• Scott Meyers came to teach us about using the STL effectively.
  • James Grenning came to teach us about test driven development.
  • Michael Barr came to teach us about real time scheduling.

Most of these guys are well respected in their fields, and while not exactly famous, are names I had seen more than once in connection with those topics. All of them spent some time looking at our company's needs specifically before doing the training in order to customize it for us. Our company isn't small, but not huge either. We have around 1600 employees, a few hundred of which took the training. It has really helped us revitalize a lot of our old school techniques. If a company our size can put a line up of training like that together, it ought to be within reach of most mid-size organizations.

more than 3 years ago

Submissions

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RAID for Grandma?

kbielefe kbielefe writes  |  more than 6 years ago

kbielefe writes "After another hard drive crash at the most inopportune time, I finally set up my home desktop with a RAID-1, to hopefully make the next crash less disruptive. My wife absolutely loved the idea, despite the expense of an extra hard drive. That got me thinking. As the family computer geek, I get at least one call a year wondering if I can recover data from a crashed hard drive, and it seems like redundant disks could really help the "grandma" users, who are notorious for never backing up their data. I realize it's not immune to failure, but it does drastically reduce the risk. Have any of you ever tried this with the grandma users you support? Why don't OEMs regularly offer it to desktop customers?"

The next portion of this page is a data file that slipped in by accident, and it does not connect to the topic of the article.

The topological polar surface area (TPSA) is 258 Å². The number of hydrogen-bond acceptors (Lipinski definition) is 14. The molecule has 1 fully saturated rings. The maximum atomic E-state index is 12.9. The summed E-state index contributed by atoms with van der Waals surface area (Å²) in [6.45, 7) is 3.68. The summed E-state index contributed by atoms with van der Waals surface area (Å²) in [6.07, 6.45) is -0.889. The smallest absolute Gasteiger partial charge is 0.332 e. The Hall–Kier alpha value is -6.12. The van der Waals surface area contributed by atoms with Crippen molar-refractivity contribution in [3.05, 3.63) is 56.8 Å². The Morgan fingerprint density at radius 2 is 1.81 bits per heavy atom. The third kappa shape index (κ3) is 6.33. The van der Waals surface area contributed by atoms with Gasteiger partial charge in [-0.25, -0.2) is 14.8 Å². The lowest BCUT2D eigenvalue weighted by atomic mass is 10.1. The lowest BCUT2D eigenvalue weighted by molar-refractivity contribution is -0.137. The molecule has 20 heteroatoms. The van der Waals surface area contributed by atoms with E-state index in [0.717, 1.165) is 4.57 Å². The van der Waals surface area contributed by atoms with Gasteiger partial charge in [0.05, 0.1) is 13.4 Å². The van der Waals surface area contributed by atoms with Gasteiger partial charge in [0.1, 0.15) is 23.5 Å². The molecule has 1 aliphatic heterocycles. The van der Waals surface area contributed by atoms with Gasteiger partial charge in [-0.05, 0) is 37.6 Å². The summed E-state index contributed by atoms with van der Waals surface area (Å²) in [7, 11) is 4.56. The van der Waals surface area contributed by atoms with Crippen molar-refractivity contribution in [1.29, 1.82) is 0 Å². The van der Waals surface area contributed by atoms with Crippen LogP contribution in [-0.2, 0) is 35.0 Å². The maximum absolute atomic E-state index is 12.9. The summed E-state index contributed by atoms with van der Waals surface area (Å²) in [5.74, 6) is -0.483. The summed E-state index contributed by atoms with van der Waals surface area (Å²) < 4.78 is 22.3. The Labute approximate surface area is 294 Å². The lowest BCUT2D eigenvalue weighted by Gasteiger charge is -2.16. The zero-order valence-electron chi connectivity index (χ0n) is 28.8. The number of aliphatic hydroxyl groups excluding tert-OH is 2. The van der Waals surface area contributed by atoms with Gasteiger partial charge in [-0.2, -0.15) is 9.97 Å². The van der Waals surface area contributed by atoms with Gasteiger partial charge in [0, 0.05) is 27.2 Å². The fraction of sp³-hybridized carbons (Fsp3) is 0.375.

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TSA Evaluating Laptop Bags

kbielefe kbielefe writes  |  more than 6 years ago

kbielefe writes "The TSA has sent out a call to laptop bag manufacturers to produce a laptop bag that could pass through airport screening without having to remove the laptop. The TSA will perform testing starting at the end of May, with the end result hopefully being a TSA stamp of approval that will reduce the hassle for a lot of us."
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Bill Introduced to Legalize Super Bowl at Church

kbielefe kbielefe writes  |  more than 6 years ago

kbielefe (606566) writes "As a follow up to Thou Shalt Not View The Super Bowl on a 56" Screen, Senator Arlen Specter has introduced legislation to make it legal for churches to show the Super Bowl, although they're still out of luck if they want to show the World Series. It's a ridiculously narrow exception to a ridiculously strict law, but it's a start. I hope you'll join me in writing my representatives to ask that it be extended to all non-profits and all professional sporting events."